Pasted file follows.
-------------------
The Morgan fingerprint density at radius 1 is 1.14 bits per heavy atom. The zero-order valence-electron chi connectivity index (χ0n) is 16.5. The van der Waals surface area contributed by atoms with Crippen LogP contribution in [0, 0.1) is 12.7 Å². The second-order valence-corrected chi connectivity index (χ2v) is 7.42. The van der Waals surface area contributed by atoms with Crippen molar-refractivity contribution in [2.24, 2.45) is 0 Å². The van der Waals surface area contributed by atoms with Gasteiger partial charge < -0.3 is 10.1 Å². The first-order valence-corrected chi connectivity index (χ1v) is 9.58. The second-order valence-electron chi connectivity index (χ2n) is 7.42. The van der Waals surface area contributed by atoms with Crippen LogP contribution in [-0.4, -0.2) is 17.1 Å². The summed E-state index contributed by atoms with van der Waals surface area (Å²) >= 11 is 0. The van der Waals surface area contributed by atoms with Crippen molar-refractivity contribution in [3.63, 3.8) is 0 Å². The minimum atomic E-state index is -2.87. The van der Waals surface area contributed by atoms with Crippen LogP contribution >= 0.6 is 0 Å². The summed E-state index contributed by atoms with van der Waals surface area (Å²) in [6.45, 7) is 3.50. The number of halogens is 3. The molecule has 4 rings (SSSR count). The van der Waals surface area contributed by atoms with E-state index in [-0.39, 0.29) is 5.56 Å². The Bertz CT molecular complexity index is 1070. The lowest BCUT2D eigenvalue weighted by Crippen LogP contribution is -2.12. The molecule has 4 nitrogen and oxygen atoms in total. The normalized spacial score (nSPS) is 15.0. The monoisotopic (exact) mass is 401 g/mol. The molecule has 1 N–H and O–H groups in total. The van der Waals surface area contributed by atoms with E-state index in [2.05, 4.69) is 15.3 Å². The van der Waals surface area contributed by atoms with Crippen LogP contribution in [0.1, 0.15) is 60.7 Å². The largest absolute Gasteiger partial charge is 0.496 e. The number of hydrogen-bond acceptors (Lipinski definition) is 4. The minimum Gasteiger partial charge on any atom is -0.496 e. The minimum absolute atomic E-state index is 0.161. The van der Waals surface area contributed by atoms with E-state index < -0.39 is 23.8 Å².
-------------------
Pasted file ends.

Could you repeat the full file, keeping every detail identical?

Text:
The Morgan fingerprint density at radius 1 is 1.14 bits per heavy atom. The zero-order valence-electron chi connectivity index (χ0n) is 16.5. The van der Waals surface area contributed by atoms with Crippen LogP contribution in [0, 0.1) is 12.7 Å². The second-order valence-corrected chi connectivity index (χ2v) is 7.42. The van der Waals surface area contributed by atoms with Crippen molar-refractivity contribution in [2.24, 2.45) is 0 Å². The van der Waals surface area contributed by atoms with Gasteiger partial charge < -0.3 is 10.1 Å². The first-order valence-corrected chi connectivity index (χ1v) is 9.58. The second-order valence-electron chi connectivity index (χ2n) is 7.42. The van der Waals surface area contributed by atoms with Crippen LogP contribution in [-0.4, -0.2) is 17.1 Å². The summed E-state index contributed by atoms with van der Waals surface area (Å²) >= 11 is 0. The van der Waals surface area contributed by atoms with Crippen molar-refractivity contribution in [3.63, 3.8) is 0 Å². The minimum atomic E-state index is -2.87. The van der Waals surface area contributed by atoms with Crippen LogP contribution >= 0.6 is 0 Å². The summed E-state index contributed by atoms with van der Waals surface area (Å²) in [6.45, 7) is 3.50. The number of halogens is 3. The molecule has 4 rings (SSSR count). The van der Waals surface area contributed by atoms with E-state index in [-0.39, 0.29) is 5.56 Å². The Bertz CT molecular complexity index is 1070. The lowest BCUT2D eigenvalue weighted by Crippen LogP contribution is -2.12. The molecule has 4 nitrogen and oxygen atoms in total. The normalized spacial score (nSPS) is 15.0. The monoisotopic (exact) mass is 401 g/mol. The molecule has 1 N–H and O–H groups in total. The van der Waals surface area contributed by atoms with E-state index in [2.05, 4.69) is 15.3 Å². The van der Waals surface area contributed by atoms with Crippen LogP contribution in [0.1, 0.15) is 60.7 Å². The largest absolute Gasteiger partial charge is 0.496 e. The number of hydrogen-bond acceptors (Lipinski definition) is 4. The minimum Gasteiger partial charge on any atom is -0.496 e. The minimum absolute atomic E-state index is 0.161. The van der Waals surface area contributed by atoms with E-state index < -0.39 is 23.8 Å².